The first P-1 was delivered to the army in August 1925 of the year. Its empty weight was 935 kg, and take-off - 1293 kg. The maximum flight speed at the ground reached 260 km / h, and cruising - 215 km / h. The height in 1500 m he gained in 3,1 min. The ceiling reached 6860 kg. Flight range was 520 km. The aircraft was armed with one large-caliber and one machine gun rifle caliber, synchronized for firing through the propeller.
The first copy of the P-1 was used as an experienced one. He was temporarily re-equipped under the Liberty engine and used in the 1926 National Air Race. Later, he was supplied with an experienced Curtiss V-1460 engine, and the aircraft was renamed the XP-17.
The last five P-1 were planned to be equipped with a larger Curtiss V-1400 engine, and therefore, by the time the army was delivered, they were renamed P-2. However, the V-1400 engines proved to be unreliable in operation, with the result that the last three Р2 airplanes were altered in a year after the usual engine.
The P-1 A (“Model 34G”) was an improved version of the P-1, and became the first high-volume version of the Hawk. In September, the 1925 of the P-25 fighters was ordered, and the delivery began in April 1. longer than the previous modification, the hood received new contours. The fuel system was changed, bomb racks and new equipment were installed, due to which the weight increased by 1926 kg, and the speed somewhat decreased.
If we count three converted P-2, then from the planned 25 P-1A in the original version was delivered 23 fighter. One of the P-1A was converted into an army racing aircraft XP-6A number 1. A wing from the former HRW-8A was installed on it, as well as a surface radiator with РW-8 along with its own motor frame, on which a new engine, the V-1570 Conquer, was installed. In addition, the aircraft somewhat improved aerodynamically. The result was a really high-speed aircraft. In 1927, at the National Air Racing XP-6A took first place, showing the speed 322 km / h. However, shortly before the next 1928 races, the plane was broken.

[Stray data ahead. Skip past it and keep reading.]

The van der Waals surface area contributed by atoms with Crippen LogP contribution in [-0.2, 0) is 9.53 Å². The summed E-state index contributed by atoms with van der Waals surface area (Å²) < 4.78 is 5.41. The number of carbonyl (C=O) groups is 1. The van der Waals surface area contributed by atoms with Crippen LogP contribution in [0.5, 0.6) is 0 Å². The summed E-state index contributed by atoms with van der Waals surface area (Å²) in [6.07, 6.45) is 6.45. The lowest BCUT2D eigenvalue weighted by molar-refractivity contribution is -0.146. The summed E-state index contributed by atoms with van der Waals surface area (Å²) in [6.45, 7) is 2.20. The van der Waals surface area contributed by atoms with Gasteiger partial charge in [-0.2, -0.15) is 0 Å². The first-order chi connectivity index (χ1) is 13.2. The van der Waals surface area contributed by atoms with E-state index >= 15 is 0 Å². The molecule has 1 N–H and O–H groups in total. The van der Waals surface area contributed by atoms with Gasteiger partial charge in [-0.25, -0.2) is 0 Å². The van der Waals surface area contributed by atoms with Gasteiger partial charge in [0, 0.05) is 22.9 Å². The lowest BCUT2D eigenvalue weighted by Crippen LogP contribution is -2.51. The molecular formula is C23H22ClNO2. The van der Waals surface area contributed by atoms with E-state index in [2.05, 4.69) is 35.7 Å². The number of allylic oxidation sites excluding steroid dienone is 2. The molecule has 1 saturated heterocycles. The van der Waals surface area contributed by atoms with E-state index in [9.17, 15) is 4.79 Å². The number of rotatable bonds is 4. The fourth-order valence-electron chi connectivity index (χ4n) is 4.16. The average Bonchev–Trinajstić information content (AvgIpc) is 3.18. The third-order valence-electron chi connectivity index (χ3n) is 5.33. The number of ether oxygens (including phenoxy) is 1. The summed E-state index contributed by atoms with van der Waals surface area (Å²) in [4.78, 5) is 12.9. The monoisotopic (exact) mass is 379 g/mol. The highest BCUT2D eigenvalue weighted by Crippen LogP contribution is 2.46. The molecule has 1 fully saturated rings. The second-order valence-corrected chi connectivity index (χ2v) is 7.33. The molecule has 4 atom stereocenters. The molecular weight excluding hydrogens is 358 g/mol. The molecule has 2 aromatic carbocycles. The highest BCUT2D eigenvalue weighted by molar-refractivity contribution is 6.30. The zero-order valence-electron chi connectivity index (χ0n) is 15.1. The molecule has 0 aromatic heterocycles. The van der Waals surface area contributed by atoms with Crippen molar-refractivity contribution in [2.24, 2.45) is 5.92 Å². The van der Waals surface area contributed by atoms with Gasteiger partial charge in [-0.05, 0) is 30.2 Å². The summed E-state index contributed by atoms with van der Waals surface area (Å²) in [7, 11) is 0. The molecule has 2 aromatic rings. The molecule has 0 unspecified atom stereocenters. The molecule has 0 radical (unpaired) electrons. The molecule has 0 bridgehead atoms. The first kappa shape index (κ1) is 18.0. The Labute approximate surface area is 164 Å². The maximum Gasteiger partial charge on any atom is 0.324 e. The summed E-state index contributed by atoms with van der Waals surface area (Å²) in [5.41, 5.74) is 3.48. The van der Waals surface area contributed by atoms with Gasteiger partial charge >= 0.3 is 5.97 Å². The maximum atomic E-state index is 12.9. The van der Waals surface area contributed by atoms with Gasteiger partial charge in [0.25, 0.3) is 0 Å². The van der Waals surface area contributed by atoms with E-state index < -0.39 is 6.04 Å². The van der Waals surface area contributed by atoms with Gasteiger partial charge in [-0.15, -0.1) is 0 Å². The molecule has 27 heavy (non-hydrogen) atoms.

The designation XP-1A received the machine, which was used for various tests. Despite the prefix "X", the plane was not really planned as a prototype of the new fighter. The P-1B was a new modification of the fighter ordered in August 1926. Deliveries to the Army Air Corps began on October 1926. The radiator has now become more rounded, and the wheels have become somewhat larger in diameter. The engine hood has been redone and refined. The aircraft also received lighting rockets for landing in the dark. Due to the new equipment, the weight has increased, and the characteristics have decreased. Army shipments began in December 1926. The aircraft received a Curtiss V-1150-3 engine (D-12D) hp 435. Empty weight was 955 kg, take-off - 1330 kg. The maximum speed was at the ground 256 km / h, cruising - 205 km / h. Rate of climb decreased to 7,8 m / s. Flight range reached 960 km. Armament has not changed. P-1В were used in the same squadrons that exploited previous models of "Hawke".